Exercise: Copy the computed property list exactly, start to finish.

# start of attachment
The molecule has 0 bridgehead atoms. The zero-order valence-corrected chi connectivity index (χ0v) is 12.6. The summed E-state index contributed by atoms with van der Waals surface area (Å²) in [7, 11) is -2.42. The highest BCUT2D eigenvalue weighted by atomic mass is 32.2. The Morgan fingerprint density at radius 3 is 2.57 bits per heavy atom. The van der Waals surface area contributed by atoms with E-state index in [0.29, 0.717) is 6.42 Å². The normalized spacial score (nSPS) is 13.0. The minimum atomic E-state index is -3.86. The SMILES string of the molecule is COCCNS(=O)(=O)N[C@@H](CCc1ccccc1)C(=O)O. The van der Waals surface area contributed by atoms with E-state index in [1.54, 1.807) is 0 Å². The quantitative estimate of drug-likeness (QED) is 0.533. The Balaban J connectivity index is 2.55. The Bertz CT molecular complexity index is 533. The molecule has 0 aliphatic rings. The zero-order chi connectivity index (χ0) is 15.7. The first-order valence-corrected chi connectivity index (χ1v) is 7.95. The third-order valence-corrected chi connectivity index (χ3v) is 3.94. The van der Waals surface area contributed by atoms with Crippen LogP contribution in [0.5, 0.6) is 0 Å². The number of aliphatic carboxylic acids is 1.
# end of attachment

The molecule has 0 bridgehead atoms. The zero-order valence-corrected chi connectivity index (χ0v) is 12.6. The summed E-state index contributed by atoms with van der Waals surface area (Å²) in [7, 11) is -2.42. The highest BCUT2D eigenvalue weighted by atomic mass is 32.2. The Morgan fingerprint density at radius 3 is 2.57 bits per heavy atom. The van der Waals surface area contributed by atoms with E-state index in [0.29, 0.717) is 6.42 Å². The normalized spacial score (nSPS) is 13.0. The minimum atomic E-state index is -3.86. The SMILES string of the molecule is COCCNS(=O)(=O)N[C@@H](CCc1ccccc1)C(=O)O. The van der Waals surface area contributed by atoms with E-state index in [1.54, 1.807) is 0 Å². The quantitative estimate of drug-likeness (QED) is 0.533. The Balaban J connectivity index is 2.55. The Bertz CT molecular complexity index is 533. The molecule has 0 aliphatic rings. The zero-order chi connectivity index (χ0) is 15.7. The first-order valence-corrected chi connectivity index (χ1v) is 7.95. The third-order valence-corrected chi connectivity index (χ3v) is 3.94. The van der Waals surface area contributed by atoms with Crippen LogP contribution in [0.5, 0.6) is 0 Å². The number of aliphatic carboxylic acids is 1.